The Dutch Rush

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Crooked Paths

This year I have loved reading Amy Carmichael’s books. If we’re friends on facebook, or in real life, you’re probably a little sick of her. Oh well. I do try to balance things. But seriously. Sometimes an author just grabs us (me), and I have to tell everyone!

Big disclaimer here: Although the book I’ll be talking about is written to missionaries, I have taken it to heart as someone in full-time ministry. I have absolutely no wish to criticize any missionary, and would be so sad if it was taken that way. So if you are a missionary, please read this with that thought in mind!

I’ll tell you about just ONE of Amy’s books that I’ve read this year.

This little book is tiny-58 small pages. And yet, this is one of the books that broke my heart over what I am.

In the note to it’s third re-print, Amy says:

It is a surprise that such a book has been wanted again. If criticism, fair and sometimes otherwise could have killed it, it would have been dead by now.”

She goes on to describe how it has been trashed, thrown away, burned up, misquoted, and written against in ‘opposition tracts’, as well as “all but smothered by too much affection”. And yet…she said, “it refuses to die”.

That’s just the sort of book I like to read. But it’s scary, writing about a book like this. Because those of you who know me, also know how I fail. So, you’ll maybe see how this book is a pride killer.

The title is God’s Missionary. And while I am certainly not an overseas missionary, I do feel that for those of us that are in full-time ministry (any ministry, really), we can take the message in this book deeply to heart.

First off, Amy tells a story of several missionaries attending a conference (in India, where she was serving). As she sat with an Indian woman on one of the breaks, the woman bluntly told her, “What is the use of such meetings? You missionaries say one thing and do another!”

Ouch. Amy could see that this lady had been wounded, and tried to offer her some reasons to attend this particular conference. But that only pushed the woman to say:

“[Our] people have noticed that when a missionary first came out, he was usually warm and loving and keen to win souls. Then gradually…he cooled…and who can say that you missionaries lead specially holy lives? We Indian Christians observe. We observe you not only when you are at work, but when you are off work too. Is there anything remarkable about you? Are you burning hot people?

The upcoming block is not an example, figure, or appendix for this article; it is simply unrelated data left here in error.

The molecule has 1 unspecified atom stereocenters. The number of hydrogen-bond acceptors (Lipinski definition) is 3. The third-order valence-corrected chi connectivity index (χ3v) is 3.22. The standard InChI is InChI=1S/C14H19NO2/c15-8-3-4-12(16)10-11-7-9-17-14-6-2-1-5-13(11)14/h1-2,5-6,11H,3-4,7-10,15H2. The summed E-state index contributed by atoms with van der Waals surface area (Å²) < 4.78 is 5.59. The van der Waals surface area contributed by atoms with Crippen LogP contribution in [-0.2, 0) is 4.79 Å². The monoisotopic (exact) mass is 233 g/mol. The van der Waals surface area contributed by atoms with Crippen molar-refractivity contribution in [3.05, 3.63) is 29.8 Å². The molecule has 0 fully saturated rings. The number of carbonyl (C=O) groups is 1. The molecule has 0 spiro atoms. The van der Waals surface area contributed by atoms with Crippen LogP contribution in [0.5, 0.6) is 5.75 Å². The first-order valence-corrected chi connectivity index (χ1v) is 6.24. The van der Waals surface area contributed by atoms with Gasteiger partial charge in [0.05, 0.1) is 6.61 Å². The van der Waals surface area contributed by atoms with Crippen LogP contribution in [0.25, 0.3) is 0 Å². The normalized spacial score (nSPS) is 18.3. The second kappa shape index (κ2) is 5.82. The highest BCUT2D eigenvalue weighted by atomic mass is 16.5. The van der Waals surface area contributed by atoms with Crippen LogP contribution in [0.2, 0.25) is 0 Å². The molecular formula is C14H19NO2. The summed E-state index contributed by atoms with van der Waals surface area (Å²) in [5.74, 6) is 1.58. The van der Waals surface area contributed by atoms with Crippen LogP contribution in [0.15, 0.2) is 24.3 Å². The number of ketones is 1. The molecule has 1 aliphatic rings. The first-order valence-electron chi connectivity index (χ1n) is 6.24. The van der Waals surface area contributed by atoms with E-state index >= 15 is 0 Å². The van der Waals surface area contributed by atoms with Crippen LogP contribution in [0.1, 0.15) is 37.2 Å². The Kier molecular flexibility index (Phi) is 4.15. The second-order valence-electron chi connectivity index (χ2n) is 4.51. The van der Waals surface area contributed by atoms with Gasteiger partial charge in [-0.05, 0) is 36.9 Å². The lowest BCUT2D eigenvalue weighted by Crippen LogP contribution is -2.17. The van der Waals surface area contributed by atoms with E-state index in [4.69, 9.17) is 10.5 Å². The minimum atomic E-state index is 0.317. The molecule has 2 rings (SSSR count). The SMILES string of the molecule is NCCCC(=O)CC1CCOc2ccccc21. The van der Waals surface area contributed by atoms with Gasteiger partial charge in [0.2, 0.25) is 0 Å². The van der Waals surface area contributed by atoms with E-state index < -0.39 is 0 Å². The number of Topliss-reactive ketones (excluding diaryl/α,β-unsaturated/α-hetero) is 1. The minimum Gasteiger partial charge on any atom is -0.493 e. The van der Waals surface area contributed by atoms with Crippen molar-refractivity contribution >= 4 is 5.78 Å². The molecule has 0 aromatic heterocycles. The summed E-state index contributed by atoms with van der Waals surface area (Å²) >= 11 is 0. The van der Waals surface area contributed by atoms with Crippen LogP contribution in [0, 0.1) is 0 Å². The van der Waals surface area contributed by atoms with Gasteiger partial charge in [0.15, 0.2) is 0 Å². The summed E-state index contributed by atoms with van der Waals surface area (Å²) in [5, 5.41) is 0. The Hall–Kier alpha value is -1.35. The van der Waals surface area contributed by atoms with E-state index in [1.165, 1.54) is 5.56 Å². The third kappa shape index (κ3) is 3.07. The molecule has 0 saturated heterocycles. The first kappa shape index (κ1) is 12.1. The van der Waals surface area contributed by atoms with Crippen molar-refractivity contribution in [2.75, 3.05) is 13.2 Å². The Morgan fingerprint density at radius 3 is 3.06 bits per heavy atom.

We look to you to show us patterns, and you are showing us crooked patterns.”

Oh boy. I feel like I was there. Or that I’ve sat through similar conversations. More than once.

Maybe this doesn’t only happen in India. Maybe Christians struggle with this, and maybe we don’t know that it matters. And that people are watching to see what we’re really like.

Amy goes on to say “the words scorched”…although the woman was hurt and angry, there was enough truth there to “lay [Amy] low down in the dust”.

Then Amy says something pretty controversial in Christian circles: She says that this book she is writing is not meant for the older, and more experienced Christian worker. It is “only meant as a little word, offered in all humility to younger fellow missionaries, who have not made up their minds”.

Oh dear. Because the older we are, the more we’re stuck? Stuck in showing crooked patterns?

She ends this first chapter like this:

“Comrades in this solemn fight-this awful conflict with awful powers- let us settle…something that cannot be shaken: we are here to live holy, loving, lowly lives.

We cannot do this unless we walk very, very close to our Lord Jesus.

Anything that would hinder us from the closest walk that is possible to us till we see Him face to face is not for us.

We need to be sensitive to the first approach of the hindering thing. For the sake of souls that may be stumbled if we turn even ever so little aside, for the sake of our Master’s glory-dearer surely to us than all else– let us ask Him now to show us whether in any[way] we have been showing ‘crooked patterns’.”

-Amy Carmichael, emphasis added

And now, hopefully you know why this hurts. And why I feel drawn to write about it. More coming soon.

 

1 Comment

  1. read this recently, also. 🙂

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